I am considering two Schrodinger operators on $\mathbb{Z}^2$ and compare their essential spectrum. The operators are both of the form $H=A+V$ where $A$ is the adjacency operator on the $\mathbb{Z}^2$-lattice, and $V$ is a diagonal operator of the form $[ V\psi ](n,m)=u(n,m)\cdot \psi(n,m)$ for any function $\psi\in \ell^2(\mathbb{Z}^2)$ and $(n,m)\in \mathbb{Z}^2$, where $u:\mathbb{Z}^2\to \mathbb{R}$ is some function.

Concretely, I am trying to compare $\sigma_{ess}(H_1)$ and $\sigma_{ess}(H_2)$, where $u_1\equiv 0$ and

$$ u_2(m_1,m_2)= \begin{cases} 16 &;m_1=0, m_2\geq 0 \\ 0 &;\text{else} \end{cases} \; . $$

It is easy to show that $\Vert H_1 \Vert= 4$ and $ \sqrt{20} \leq \Vert H_2\Vert\leq 20$. Since the operators are self-adjoint, we know that $\lambda'\in \sigma(H_2)\setminus \sigma(H_1)$ for $\lambda':= \Vert H_2\Vert $. I am now trying to show that there exists $\lambda \in \sigma_{ess}(H_2)\setminus \sigma_{ess}(H_1)$ with $\lambda\geq 12$, hopefully $\lambda'=\lambda$ itself works. I want to find a sequence of normalized functions $\psi_n\in \ell^2(\mathbb{Z}^2)$ such that $\Vert (H_2-\lambda I)\psi_n\Vert \to 0$ and $\psi_n\to 0$ weakly. It seems like the spectral projection onto $\chi_{[12,20]}(H_2)$ should be infinite dimensional, but I can't manage to show this directly. I thought to look at increasing finite sections around the origin which would each have a strictly growing dimension of projection onto $[12,20]$ using a Gershgorin circle argument, but this hasn't worked so far.

It feels like there should be a simple argument I am missing that someone well versed in spectral theory would notice. I would appreciate any input on this question.


1 Answer 1


What is clear here is that $H_2$ has spectrum above $4$, and that $\lambda\in\sigma_{\textrm{ess}}(H_2)$ also, with $\lambda:=\max\sigma(H_2)=\|H_2\|>4$. What $\lambda$ is actually equal to seems a rather delicate question. Certainly $\lambda<20$, and I'm also not at all sure that $\lambda\ge 12$; that may already be too ambitious.

To discuss these claims, let me switch to the continuous counterpart of your problem, the operator $H=-\Delta-V(x,y)$ on $L^2(\mathbb R^2)$. Everything I'm going to say has a precise analog in your (discrete) setting, but the details become considerably less tedious in the continuous case. Even so, I will only sketch most of them.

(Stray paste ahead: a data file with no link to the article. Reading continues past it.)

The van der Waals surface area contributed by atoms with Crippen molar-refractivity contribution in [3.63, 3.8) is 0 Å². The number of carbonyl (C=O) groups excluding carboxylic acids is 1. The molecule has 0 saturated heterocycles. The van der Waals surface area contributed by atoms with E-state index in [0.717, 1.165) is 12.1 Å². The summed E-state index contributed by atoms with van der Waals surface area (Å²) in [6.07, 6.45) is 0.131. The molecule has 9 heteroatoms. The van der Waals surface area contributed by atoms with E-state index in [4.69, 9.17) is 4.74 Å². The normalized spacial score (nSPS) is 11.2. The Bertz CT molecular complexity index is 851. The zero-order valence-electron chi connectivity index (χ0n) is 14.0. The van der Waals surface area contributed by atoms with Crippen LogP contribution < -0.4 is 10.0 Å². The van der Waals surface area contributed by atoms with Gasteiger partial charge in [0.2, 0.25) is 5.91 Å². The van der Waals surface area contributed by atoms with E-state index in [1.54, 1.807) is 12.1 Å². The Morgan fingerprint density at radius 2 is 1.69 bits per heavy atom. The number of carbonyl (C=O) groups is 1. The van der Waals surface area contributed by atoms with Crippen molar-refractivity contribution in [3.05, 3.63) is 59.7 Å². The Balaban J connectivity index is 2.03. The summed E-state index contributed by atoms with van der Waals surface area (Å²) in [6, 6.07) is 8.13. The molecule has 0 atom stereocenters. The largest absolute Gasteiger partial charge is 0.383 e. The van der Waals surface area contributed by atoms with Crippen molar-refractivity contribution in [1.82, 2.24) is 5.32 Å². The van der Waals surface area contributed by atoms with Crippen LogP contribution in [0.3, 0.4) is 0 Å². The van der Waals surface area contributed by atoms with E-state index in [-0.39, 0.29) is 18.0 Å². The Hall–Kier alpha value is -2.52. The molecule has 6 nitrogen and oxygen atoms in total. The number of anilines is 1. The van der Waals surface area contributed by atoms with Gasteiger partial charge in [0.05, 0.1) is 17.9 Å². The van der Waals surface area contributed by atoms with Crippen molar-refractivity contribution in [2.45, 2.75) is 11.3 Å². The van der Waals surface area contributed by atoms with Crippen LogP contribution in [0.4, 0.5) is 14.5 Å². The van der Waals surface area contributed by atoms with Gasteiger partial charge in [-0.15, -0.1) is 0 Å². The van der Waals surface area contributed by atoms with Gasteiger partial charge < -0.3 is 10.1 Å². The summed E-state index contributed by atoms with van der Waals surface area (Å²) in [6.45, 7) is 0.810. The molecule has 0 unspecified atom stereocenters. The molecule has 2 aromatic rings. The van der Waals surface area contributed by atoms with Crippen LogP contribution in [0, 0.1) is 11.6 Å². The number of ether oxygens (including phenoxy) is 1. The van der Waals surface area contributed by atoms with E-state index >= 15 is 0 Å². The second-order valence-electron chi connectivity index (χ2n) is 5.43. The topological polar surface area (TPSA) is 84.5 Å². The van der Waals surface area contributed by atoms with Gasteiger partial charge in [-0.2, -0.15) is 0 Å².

We now assume that $V(x,y)=16$ on $|x|\le 1$, $y\ge 0$, and $V=0$ otherwise. We are interested in the part of the spectrum below zero. (We clearly have $[0,\infty)\subseteq\sigma (H)$.)

First of all, there actually is negative spectrum. This would not be clear in dimension $3$ or higher, but here it still works. Compare my answer here. We can find $\lambda=\min\sigma (H)$ as the infimum of the quadratic form $\lambda=\inf Q(f)$, $$ Q(f)=\int_{\mathbb R^2} \left(|\nabla f|^2-V|f|^2\right) , \tag{1} $$ taken over $f\in C_0^{\infty}$ (say) with $\|f\|_{L^2}=1$. Clearly, we can only hope to make $Q(f)$ small if we concentrate $f$ where $V=16$, but then $Q(f)>-16$ because we can not avoid paying a (potentially steep) price in the first term. A more chunky potential that is equal to $16$ on a large disk rather than a thin strip would be more effective at pulling down the bottom of the spectrum. In any event, we can try concrete test functions in (1) and get upper bounds on $\lambda$, but finding $\lambda$ exactly seems a formidable task.

Finally, there are $f\in L^2$ that make $\|(H-\lambda)f\|$ arbitrarily small. A carefully cut off version (compare the discussion in the comments to the linked answer) of $f$ will still keep $(H-\lambda)f$ small, and then we obtain a Weyl sequence by also shifting and considering $g(x,y)=f(x,y-L)$, $L\gg 1$.

  • $\begingroup$ Thank you for (another) informative answer. I am unclear about the last part of your answer, which I think deals with why $\lambda$ is in the essential spectrum. You are essentially pushing the support of the function upwards and using the periodicity in that direction. But if the support intersects $y<0$, how can you be sure that the shifted function also makes $\Vert (H-\lambda)f\Vert$ small as well? $\endgroup$ Feb 25 at 11:24
  • $\begingroup$ @Keen-ameteur: We have $f\in L^2$ (or $\ell^2$ in your actual setting), so $f$ decays and $y<0$ contributes only a small part to its norm. $\endgroup$ Feb 25 at 17:42

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